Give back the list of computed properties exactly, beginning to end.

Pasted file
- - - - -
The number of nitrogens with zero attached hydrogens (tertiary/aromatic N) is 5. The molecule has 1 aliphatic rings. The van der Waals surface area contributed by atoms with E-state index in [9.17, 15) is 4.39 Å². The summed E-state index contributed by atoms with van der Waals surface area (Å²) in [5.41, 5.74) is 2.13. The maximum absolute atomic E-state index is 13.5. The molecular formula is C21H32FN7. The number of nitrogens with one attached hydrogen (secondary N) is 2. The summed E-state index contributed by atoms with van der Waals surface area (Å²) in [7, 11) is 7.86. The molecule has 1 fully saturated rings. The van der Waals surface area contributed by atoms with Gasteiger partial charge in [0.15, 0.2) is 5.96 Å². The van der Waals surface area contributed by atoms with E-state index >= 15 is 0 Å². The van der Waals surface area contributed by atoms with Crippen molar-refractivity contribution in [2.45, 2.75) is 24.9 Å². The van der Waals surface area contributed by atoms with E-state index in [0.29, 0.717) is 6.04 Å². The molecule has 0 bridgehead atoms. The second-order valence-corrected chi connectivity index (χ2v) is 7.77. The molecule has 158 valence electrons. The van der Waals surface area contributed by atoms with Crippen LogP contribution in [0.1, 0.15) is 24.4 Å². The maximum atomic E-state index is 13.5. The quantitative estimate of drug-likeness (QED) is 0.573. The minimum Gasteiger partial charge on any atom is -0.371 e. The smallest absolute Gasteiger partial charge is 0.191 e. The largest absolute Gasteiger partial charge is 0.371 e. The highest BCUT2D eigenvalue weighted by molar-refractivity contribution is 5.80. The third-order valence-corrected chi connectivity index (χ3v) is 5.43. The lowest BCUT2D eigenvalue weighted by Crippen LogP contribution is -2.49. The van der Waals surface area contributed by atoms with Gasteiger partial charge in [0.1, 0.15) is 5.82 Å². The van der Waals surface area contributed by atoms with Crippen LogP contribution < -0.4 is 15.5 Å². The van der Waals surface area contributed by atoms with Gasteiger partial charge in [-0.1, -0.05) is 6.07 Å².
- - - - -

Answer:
The number of nitrogens with zero attached hydrogens (tertiary/aromatic N) is 5. The molecule has 1 aliphatic rings. The van der Waals surface area contributed by atoms with E-state index in [9.17, 15) is 4.39 Å². The summed E-state index contributed by atoms with van der Waals surface area (Å²) in [5.41, 5.74) is 2.13. The maximum absolute atomic E-state index is 13.5. The molecular formula is C21H32FN7. The number of nitrogens with one attached hydrogen (secondary N) is 2. The summed E-state index contributed by atoms with van der Waals surface area (Å²) in [7, 11) is 7.86. The molecule has 1 fully saturated rings. The van der Waals surface area contributed by atoms with Gasteiger partial charge in [0.15, 0.2) is 5.96 Å². The van der Waals surface area contributed by atoms with E-state index >= 15 is 0 Å². The van der Waals surface area contributed by atoms with Crippen molar-refractivity contribution in [2.45, 2.75) is 24.9 Å². The van der Waals surface area contributed by atoms with E-state index in [0.29, 0.717) is 6.04 Å². The molecule has 0 bridgehead atoms. The second-order valence-corrected chi connectivity index (χ2v) is 7.77. The molecule has 158 valence electrons. The van der Waals surface area contributed by atoms with Crippen LogP contribution in [0.1, 0.15) is 24.4 Å². The maximum atomic E-state index is 13.5. The quantitative estimate of drug-likeness (QED) is 0.573. The minimum Gasteiger partial charge on any atom is -0.371 e. The smallest absolute Gasteiger partial charge is 0.191 e. The largest absolute Gasteiger partial charge is 0.371 e. The highest BCUT2D eigenvalue weighted by molar-refractivity contribution is 5.80. The third-order valence-corrected chi connectivity index (χ3v) is 5.43. The lowest BCUT2D eigenvalue weighted by Crippen LogP contribution is -2.49. The van der Waals surface area contributed by atoms with Gasteiger partial charge in [0.1, 0.15) is 5.82 Å². The van der Waals surface area contributed by atoms with Crippen LogP contribution < -0.4 is 15.5 Å². The van der Waals surface area contributed by atoms with Gasteiger partial charge in [-0.1, -0.05) is 6.07 Å².